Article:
Debut director Oren Moverman’s novel drama focuses on the grimly professional duty performed by the US Army’s “Casualty Notification Officers.”
These are the specially-selected soldiers allotted the task of announcing the deaths to families of their boy or girl on active service with the army.
Woody Harrelson plays Captain Stone, the lantern-jawed old pro who always follows the same procedure – make sure you button-hole the next-of-kin, never depart from the approved script, and never touch the bereaved. In short “hit and git”.
Ben Foster is Will, a traumatised Iraq War veteran carrying emotional as well as physical scars who’s only got three months to serve when he gets the unwelcome gig as a CNO.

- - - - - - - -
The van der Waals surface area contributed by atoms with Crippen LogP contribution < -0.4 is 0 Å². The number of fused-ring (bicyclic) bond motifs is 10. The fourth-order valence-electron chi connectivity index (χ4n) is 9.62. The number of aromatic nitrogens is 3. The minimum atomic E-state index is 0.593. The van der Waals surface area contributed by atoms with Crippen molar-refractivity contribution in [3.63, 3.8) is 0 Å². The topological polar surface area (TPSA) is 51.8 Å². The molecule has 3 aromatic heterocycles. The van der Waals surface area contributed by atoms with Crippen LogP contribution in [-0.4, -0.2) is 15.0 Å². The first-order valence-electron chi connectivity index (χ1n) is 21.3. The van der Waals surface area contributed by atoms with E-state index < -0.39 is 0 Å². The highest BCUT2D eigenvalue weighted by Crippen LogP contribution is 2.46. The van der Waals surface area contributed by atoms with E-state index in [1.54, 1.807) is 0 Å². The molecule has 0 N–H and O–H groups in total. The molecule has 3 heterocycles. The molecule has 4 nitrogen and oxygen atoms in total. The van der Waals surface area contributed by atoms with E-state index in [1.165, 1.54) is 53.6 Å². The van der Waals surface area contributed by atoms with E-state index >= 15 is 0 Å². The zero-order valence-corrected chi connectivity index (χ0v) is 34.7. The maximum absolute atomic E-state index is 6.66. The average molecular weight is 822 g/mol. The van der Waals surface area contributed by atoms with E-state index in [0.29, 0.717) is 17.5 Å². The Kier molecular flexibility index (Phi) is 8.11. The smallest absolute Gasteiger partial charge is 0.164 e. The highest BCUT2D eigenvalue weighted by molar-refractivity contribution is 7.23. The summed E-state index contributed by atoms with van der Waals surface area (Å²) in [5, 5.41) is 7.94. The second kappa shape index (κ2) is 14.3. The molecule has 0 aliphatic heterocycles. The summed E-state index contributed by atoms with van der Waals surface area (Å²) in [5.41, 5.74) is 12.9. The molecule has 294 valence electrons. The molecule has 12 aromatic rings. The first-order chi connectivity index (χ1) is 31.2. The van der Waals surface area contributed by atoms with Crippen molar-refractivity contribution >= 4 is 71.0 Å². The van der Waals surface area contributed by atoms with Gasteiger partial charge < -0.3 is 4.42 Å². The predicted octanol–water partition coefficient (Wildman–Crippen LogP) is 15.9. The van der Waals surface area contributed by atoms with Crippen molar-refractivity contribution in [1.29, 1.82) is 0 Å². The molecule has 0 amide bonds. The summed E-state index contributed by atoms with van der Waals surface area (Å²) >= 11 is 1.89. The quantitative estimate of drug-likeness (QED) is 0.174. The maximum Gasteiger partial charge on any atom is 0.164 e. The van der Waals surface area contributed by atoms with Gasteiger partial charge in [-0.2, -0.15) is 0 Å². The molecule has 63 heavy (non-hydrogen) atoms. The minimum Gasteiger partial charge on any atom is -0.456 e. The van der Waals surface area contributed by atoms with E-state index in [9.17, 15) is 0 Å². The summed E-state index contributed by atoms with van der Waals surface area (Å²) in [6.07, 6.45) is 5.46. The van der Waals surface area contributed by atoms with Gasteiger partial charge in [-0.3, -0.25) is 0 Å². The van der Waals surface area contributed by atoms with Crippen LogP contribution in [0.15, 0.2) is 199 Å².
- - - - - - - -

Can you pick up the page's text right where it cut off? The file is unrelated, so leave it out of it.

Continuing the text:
The two men clash immediately, the garrulous thrice-married Stone, a by-the-book obsessive, intimidated by the taciturn Will who is regarded as a war hero who saw action in the thick of it.
A mentally fragile Will is unhappy sticking rigidly to the rules and when he finds himself empathising with the newly-widowed Olivia (Morton), he breaks Stone’s cardinal rule and gets involved.
Both Foster and Harrelson play to their strengths, knocking the rough edges off one another until they reach a macho companionship: one which encourages the bottled-up Will to let it all out.
Like Paul Haggis’ In The Valley of Elah, this is a drama which sympathetically examines the psychological scars of the returning grunts on home ground.
Several scenes featuring the pair delivering bad news are profoundly harrowing – the newly bereaved letting out piercing shrieks of grief in their first moments of realisation.
Foster delivers a nicely calibrated performance as a troubled soul craving domesticity after a grim childhood while Harrelson provides the light relief...and gets all the best lines.
It’s a welcome addition to the increasingly interesting movie canon dealing with the downside of the war.
Don’t shoot the messenger.